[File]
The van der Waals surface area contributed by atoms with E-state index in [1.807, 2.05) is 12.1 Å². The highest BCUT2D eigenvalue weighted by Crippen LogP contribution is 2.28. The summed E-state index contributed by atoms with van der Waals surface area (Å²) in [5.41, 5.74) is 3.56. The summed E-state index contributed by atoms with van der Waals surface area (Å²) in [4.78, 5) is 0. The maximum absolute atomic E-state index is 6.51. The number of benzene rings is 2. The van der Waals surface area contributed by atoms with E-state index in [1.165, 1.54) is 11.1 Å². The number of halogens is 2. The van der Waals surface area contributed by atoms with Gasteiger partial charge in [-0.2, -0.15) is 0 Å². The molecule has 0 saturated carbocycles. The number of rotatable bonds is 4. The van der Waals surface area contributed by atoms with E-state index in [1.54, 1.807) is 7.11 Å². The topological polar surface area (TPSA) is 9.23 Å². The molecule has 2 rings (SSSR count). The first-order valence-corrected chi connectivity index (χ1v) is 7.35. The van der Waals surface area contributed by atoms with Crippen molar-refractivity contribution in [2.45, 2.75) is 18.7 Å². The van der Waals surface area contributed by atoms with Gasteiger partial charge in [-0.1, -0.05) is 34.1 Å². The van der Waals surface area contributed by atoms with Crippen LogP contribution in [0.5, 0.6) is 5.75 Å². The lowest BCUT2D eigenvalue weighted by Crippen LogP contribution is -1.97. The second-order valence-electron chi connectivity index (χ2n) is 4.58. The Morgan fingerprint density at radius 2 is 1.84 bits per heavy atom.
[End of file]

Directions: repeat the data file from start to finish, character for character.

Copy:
The van der Waals surface area contributed by atoms with E-state index in [1.807, 2.05) is 12.1 Å². The highest BCUT2D eigenvalue weighted by Crippen LogP contribution is 2.28. The summed E-state index contributed by atoms with van der Waals surface area (Å²) in [5.41, 5.74) is 3.56. The summed E-state index contributed by atoms with van der Waals surface area (Å²) in [4.78, 5) is 0. The maximum absolute atomic E-state index is 6.51. The number of benzene rings is 2. The van der Waals surface area contributed by atoms with E-state index in [1.165, 1.54) is 11.1 Å². The number of halogens is 2. The van der Waals surface area contributed by atoms with Gasteiger partial charge in [-0.2, -0.15) is 0 Å². The molecule has 0 saturated carbocycles. The number of rotatable bonds is 4. The van der Waals surface area contributed by atoms with E-state index in [1.54, 1.807) is 7.11 Å². The topological polar surface area (TPSA) is 9.23 Å². The molecule has 2 rings (SSSR count). The first-order valence-corrected chi connectivity index (χ1v) is 7.35. The van der Waals surface area contributed by atoms with Crippen molar-refractivity contribution in [2.45, 2.75) is 18.7 Å². The van der Waals surface area contributed by atoms with Gasteiger partial charge in [-0.1, -0.05) is 34.1 Å². The van der Waals surface area contributed by atoms with Crippen LogP contribution in [0.5, 0.6) is 5.75 Å². The lowest BCUT2D eigenvalue weighted by Crippen LogP contribution is -1.97. The second-order valence-electron chi connectivity index (χ2n) is 4.58. The Morgan fingerprint density at radius 2 is 1.84 bits per heavy atom.